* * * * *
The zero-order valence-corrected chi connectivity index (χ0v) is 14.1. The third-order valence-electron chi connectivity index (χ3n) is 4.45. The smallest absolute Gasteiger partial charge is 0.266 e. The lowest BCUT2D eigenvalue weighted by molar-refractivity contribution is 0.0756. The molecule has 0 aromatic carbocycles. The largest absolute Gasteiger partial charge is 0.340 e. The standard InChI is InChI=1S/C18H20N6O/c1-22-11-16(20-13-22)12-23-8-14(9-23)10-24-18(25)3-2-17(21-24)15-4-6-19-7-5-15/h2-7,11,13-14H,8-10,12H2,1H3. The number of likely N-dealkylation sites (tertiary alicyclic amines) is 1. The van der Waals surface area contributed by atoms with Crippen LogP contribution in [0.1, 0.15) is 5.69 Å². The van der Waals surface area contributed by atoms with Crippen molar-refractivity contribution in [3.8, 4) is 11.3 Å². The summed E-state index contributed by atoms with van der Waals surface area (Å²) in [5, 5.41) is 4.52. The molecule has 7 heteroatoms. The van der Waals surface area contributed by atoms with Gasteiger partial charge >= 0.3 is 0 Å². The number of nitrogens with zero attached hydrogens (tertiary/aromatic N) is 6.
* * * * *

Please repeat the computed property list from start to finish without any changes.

The zero-order valence-corrected chi connectivity index (χ0v) is 14.1. The third-order valence-electron chi connectivity index (χ3n) is 4.45. The smallest absolute Gasteiger partial charge is 0.266 e. The lowest BCUT2D eigenvalue weighted by molar-refractivity contribution is 0.0756. The molecule has 0 aromatic carbocycles. The largest absolute Gasteiger partial charge is 0.340 e. The standard InChI is InChI=1S/C18H20N6O/c1-22-11-16(20-13-22)12-23-8-14(9-23)10-24-18(25)3-2-17(21-24)15-4-6-19-7-5-15/h2-7,11,13-14H,8-10,12H2,1H3. The number of likely N-dealkylation sites (tertiary alicyclic amines) is 1. The van der Waals surface area contributed by atoms with Crippen LogP contribution in [0.1, 0.15) is 5.69 Å². The van der Waals surface area contributed by atoms with Crippen molar-refractivity contribution in [3.8, 4) is 11.3 Å². The summed E-state index contributed by atoms with van der Waals surface area (Å²) in [5, 5.41) is 4.52. The molecule has 7 heteroatoms. The van der Waals surface area contributed by atoms with Gasteiger partial charge >= 0.3 is 0 Å². The number of nitrogens with zero attached hydrogens (tertiary/aromatic N) is 6.